Understanding the European Sanctions on Russia

The end of February has marked a very tumultuous and sad turn of events for the citizens of Ukraine, as well as the neighboring countries and the whole of Europe. As Vladimir Putin’s army invaded the Ukrainian territory, violating every principle of international and human rights law, the world’s eyes have been pointed towards the European Union and Nato, waiting for some swift and efficient reactions.

In the last days the European Union has launched a historic sanctions package, with measures stricter than ever before. 

In today’s article we will focus on the financial sector, what are the financial restrictions put in place and how can you and your company comply with them and help the Union bring the most effect to this package and to the goal of destabilizing the Russian government and the resources that are funding this illegal war.

Restrictive measures

Diving into the actual package, in 2014 one Council Decision and one Council Regulation have defined the restrictive measures regime for Russia:

  • Council Regulation (EU) No 833/2014 concerning restrictive measures in view of Russia’s actions destabilizing the situation in Ukraine
  • Council Decision 2014/512/CFSP concerning restrictive measures in view of Russia’s actions destabilizing the situation in Ukraine

These two documents have been updated over 20 times in the last week, which can be difficult to keep up with. For a deep-dive into the amendments we recommend following the pages of the Official Journal of the European Union and EU Sanctions Map. For a quick analysis we have also collected these sanctions in one place for our clients’ use:

Sanctions on individuals

In the past 6 days over 400 individuals and entities have been added to the sanction list. This list now includes:

  • Members of the State Duma (the lower house of the Federal Assembly of Russia) who have been elected to represent the illegally annexed Crimea and the City of Sevastopol;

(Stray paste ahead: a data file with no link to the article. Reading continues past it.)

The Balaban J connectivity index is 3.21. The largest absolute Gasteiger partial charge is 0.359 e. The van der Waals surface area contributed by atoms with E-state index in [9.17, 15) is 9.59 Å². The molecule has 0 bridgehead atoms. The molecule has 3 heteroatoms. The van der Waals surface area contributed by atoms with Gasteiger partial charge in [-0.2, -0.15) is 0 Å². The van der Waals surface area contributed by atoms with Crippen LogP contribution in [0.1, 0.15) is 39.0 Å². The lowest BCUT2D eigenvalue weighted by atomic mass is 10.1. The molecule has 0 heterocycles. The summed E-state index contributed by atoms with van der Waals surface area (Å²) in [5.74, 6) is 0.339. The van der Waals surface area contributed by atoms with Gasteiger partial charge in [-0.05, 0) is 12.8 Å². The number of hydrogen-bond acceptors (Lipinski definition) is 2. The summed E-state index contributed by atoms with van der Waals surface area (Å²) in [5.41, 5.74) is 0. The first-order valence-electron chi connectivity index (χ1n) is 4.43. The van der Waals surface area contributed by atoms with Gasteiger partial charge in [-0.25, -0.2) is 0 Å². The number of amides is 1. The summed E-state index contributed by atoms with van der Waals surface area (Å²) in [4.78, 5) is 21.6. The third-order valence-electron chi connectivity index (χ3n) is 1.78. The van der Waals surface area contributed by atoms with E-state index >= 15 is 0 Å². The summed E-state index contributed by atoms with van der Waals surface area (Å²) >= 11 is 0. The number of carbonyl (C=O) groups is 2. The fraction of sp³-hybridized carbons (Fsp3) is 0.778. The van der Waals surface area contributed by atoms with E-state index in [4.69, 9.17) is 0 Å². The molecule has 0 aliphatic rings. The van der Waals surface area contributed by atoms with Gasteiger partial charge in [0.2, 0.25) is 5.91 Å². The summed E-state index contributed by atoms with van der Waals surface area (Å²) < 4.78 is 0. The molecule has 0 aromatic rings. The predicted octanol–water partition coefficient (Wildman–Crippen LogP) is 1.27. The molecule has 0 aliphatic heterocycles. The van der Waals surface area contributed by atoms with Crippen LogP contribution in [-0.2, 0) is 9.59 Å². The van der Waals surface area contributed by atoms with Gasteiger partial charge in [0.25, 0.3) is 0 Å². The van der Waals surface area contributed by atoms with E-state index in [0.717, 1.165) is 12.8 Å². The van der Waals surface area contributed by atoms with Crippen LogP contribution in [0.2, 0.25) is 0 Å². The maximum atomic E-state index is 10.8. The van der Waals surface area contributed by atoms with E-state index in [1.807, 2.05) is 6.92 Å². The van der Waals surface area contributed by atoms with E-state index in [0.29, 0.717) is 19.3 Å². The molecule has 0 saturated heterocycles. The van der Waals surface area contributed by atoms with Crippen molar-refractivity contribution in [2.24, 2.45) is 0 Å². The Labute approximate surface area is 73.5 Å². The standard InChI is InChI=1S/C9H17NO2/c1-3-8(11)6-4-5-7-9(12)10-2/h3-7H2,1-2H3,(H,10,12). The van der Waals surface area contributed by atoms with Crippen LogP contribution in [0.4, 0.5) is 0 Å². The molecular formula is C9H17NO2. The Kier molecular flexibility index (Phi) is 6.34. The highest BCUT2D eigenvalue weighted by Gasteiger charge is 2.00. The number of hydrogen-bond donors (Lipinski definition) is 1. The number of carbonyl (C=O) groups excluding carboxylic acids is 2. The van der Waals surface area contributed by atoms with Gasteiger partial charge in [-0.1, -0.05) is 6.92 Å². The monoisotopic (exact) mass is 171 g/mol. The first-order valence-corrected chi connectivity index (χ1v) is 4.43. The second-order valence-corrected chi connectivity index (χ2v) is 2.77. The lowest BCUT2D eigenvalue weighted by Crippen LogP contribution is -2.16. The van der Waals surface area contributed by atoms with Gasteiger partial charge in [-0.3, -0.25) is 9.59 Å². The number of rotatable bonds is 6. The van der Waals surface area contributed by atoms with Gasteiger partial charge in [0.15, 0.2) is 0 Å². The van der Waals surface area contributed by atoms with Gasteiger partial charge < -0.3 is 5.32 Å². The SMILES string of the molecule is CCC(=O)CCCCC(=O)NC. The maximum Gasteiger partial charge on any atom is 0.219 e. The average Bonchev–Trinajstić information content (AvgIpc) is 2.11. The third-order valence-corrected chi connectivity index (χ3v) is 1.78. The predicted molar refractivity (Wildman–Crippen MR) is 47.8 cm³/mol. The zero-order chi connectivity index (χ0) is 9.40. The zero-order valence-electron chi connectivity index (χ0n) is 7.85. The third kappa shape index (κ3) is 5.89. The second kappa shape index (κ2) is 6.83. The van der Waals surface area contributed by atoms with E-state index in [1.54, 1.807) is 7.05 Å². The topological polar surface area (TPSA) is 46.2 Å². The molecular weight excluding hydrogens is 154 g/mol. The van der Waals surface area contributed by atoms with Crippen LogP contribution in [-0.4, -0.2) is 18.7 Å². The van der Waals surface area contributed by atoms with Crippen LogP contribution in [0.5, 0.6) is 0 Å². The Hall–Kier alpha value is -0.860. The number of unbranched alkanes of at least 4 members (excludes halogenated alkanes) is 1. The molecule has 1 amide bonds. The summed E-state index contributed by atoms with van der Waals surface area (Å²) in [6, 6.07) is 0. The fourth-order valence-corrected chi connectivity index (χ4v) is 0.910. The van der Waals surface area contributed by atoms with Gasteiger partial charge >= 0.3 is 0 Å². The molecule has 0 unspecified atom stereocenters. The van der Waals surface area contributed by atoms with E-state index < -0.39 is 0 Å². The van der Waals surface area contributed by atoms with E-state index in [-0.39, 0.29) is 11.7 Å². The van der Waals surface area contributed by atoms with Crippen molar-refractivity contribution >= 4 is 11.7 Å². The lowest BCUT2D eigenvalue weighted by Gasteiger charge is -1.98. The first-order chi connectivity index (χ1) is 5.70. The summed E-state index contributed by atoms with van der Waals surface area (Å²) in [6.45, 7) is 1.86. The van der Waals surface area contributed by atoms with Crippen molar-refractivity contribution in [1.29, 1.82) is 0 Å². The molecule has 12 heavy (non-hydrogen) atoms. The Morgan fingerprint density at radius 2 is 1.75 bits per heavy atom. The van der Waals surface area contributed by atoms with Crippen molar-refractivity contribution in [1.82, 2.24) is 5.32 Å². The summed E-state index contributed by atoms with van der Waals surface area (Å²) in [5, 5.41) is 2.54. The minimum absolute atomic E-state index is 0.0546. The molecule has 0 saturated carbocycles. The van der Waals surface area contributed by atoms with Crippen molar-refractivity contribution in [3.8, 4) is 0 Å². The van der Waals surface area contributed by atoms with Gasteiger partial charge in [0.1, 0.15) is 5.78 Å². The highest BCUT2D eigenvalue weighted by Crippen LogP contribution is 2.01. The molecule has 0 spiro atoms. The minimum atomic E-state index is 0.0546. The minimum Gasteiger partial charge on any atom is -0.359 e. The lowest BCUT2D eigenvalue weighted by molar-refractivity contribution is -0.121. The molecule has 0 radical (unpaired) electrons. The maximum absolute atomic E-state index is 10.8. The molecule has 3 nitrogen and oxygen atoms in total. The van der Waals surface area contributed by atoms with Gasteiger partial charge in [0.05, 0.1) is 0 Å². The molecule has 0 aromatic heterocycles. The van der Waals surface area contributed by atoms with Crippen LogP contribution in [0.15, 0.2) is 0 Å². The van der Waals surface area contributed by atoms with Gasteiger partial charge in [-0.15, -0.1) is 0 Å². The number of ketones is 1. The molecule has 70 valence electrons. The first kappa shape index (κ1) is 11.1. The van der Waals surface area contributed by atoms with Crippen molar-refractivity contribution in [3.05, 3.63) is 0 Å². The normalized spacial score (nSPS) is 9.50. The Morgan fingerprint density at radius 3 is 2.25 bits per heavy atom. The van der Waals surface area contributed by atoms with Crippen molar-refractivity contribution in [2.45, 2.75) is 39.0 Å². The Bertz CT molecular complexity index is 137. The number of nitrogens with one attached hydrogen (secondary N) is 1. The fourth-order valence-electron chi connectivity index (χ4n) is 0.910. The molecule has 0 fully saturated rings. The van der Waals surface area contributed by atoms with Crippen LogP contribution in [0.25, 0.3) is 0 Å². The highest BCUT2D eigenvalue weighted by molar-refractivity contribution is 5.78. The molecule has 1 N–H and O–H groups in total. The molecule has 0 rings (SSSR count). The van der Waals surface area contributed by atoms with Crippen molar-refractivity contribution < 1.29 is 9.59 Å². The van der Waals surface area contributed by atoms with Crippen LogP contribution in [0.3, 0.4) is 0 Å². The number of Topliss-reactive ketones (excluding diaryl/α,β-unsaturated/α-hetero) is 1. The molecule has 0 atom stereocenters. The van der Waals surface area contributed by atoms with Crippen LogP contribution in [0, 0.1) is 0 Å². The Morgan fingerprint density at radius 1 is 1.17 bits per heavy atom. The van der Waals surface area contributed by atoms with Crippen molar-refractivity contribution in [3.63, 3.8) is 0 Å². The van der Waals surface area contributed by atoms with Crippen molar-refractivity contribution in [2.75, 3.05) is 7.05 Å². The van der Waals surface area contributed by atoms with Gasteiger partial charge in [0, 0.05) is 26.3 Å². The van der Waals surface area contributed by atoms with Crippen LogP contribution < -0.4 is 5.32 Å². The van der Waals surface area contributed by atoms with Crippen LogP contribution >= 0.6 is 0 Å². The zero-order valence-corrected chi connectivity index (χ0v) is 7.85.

• 336 Members of the State Duma, who voted in favor to recognize the separatist-claimed parts of eastern Ukraine as independent states, and have therefore supported and enabled the destabilization of Ukraine;
  • High-ranking Members of the Government (Russian Minister of Defense, Chief of staff of the presidential executive office, among others)
  • High-ranking military commanders (Commander of the Navy, of the Ground Forces, of the Aerospaces, among others)
  • Individuals with high positions in the oil, banking and financial; 
  • Journalists and media spreading propaganda;
  • Oligarchs with close ties to Vladimir Putin;
  • And last but not least, Vladimir Putin himself.

The sanctions include asset freeze, prohibition of making funds available to them, as well as travel bans.

In the Annexes of the restrictive measures you can see the list of names alongside the reason why these individuals have been included.

Example (in Decision 2022/337):

Name: Mikhail Maratovich Fridman
Position: Founder and one of the main shareholders of the Alfa Group(which includes Alfa Bank)
Reasoning: He has managed to cultivate strong ties to the administration of Vladimir Putin, and has been referred to as a top Russian financier and enabler of Putin’s inner circle. He managed to acquire state assets through government connections. […]

Mr Fridman and his business partner Petr Aven have been engaged in the Kremlin’s efforts to lift the Western sanctions issued to counter Russian aggressive policy against Ukraine. In 2018 Mr Fridman along with Mr Aven visited Washington DC on an unofficial mission to convey the Russian government’s message on US sanctions and on counter-sanctions by the Russian Federation.

Sanctions on legal entities

The same package also includes a significant number of Russian entities.

First, the Union has targeted the major banks in Russia that finance the Russian military apparatus and enable the War against Ukraine. (Alfa Bank; Bank Otkritie; Bank Rossiya; and Promsvyazbank, Novikombank, Sovcombank, Vnesheconombank (VEB), VTB Bank).